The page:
Stop Running & Listen To The Trees
By Russ Weeks
I spent most of my twenties and thirties running. Running to the next social event, running to stay caught up at work, running to visit all of my family and friends as much as I thought I was supposed to (this was a LOT), running to be good, RUNNING towards people’s expectations, and — perhaps most of all — running from myself. If I stayed busy enough, I wouldn’t have to pay attention to or deal with that still small voice inside.
I think I used to fear that if I stayed still and quiet long enough, I might have to face hard truths lurking in my subconscious that might make me uncomfortable. Society seems to have become a culture of busy. If you’re not busy and hustling for your worthiness (thank you Brene Brown), you must not be doing it right or working hard enough.
The best part of my life has been settling into my forties, and one of the greatest lessons I’ve learned is that the need to stay busy and hustle for worthiness is a colossal myth. I’m still busy, but I’m learning more every day when to say no and when to take some time to be still. I love being the first to leave a party or spending time alone on a Friday night. There was a time when this would have felt lonely.
I am no life coach or expert (far from it), but the greatest advice I could give anyone at any age is to find your happy place where you can spend time alone, and to go there on a regular basis.
My happy place is the Katy Trail right here in Dallas, Texas. It is my home away from home, and it brings me joy. I used to go there for exercise, and that’s still part of it. But it has become more of a sanctuary for me. I go there to dream and relax and to leave everything else behind. I make a conscious effort when I’m there to empty my mind of all the clutter and to leave sacred space. Listening to the wind whispering in the trees is the greatest answer I’ve ever heard to any question. I guess it’s a sort of meditation. I think everyone deserves and needs such a space to call their own and to be alone and at peace with one’s self — mind, body, and spirit. You owe it to yourself to create space for God and/or the purest truths to be born or realized.
Sometimes when I’m walking on the Katy Trail, clearing my head, poetry enters my mind. I used to write a lot of poetry, but life got in the way. My happy place creates space for that. Last week, I was walking on the trail, and these words popped into my head, so I took a moment to sit on a bench and jot them down on my phone:
I held no words to capture that moment of truth
When leaf buds pushed their way out —
Living emerald finite flecks
Against the immortal sapphire sky — refusing to call it quits.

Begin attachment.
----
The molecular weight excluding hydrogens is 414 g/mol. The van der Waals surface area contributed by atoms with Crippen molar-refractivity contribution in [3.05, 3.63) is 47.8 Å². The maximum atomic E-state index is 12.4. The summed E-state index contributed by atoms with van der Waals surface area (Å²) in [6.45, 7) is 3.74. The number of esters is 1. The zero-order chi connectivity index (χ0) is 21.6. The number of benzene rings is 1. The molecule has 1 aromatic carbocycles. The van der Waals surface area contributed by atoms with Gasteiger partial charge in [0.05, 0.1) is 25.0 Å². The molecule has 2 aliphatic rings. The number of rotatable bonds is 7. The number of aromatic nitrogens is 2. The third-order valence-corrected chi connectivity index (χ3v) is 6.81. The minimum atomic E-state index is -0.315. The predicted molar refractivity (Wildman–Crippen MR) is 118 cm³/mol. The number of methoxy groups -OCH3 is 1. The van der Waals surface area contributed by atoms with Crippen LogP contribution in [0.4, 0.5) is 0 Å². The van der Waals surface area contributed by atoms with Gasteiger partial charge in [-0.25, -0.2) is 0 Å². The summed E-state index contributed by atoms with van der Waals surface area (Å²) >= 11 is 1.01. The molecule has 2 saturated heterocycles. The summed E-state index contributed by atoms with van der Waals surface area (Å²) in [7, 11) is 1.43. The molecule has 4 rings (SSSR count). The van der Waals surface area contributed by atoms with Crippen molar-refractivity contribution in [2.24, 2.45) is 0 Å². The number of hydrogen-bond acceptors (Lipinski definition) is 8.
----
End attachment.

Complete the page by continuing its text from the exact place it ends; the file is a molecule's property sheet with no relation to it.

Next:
I walked on for a bit until I realized I should stop
To honor the leaves and listen to the whispering trees
And then I remembered
How words emerge from death and trees
Like new beginnings once again.
Being still in our minds is a gift we can give ourselves. There is such power and liberty in growing older and into and out of ourselves and embracing every part of who we are.
I still “run” often. It’s the nature of my job. I am also a singing member of the Turtle Creek Chorale, and it keeps me running. I wouldn’t trade it for the world. I enjoy being active at my gym and attempting to stay fit (I love to eat!). My alter ego, Aunt Marge, spends many Saturdays throughout the year “performing” at drag brunches, raising money for Prism Health North Texas, LifeWalk, and Turtle Creek Chorale. I have a fulfilling, busy life, and I wouldn’t trade it for anything. I’m still not sure why God and the universe bestowed me with such a blessed network of family and friends, but they surround me, and I love spending time with them. However, when all of that consumes my life at the expense of my happy place, I know I must extricate a piece of my life’s puzzle and make some room.
I was in the American Writers Museum in Chicago just nine days ago, and I saw a bookmark with Willa Cather’s picture on it and a quote from her book O Pioneers that I read a lifetime ago: “There are always dreamers on the frontier.” It brought tears to my eyes because it reminded me of myself when I read that book over twenty years ago and myself now. The frontier is not just a wide open space of land, but also a grand, breathtaking landscape in our minds. It is important to explore both and to never stop dreaming.
Find your happy place, and go there often. If you are too busy to go to your happy place on a regular basis, it’s probably time to remove something from your landscape, and create some space to dream.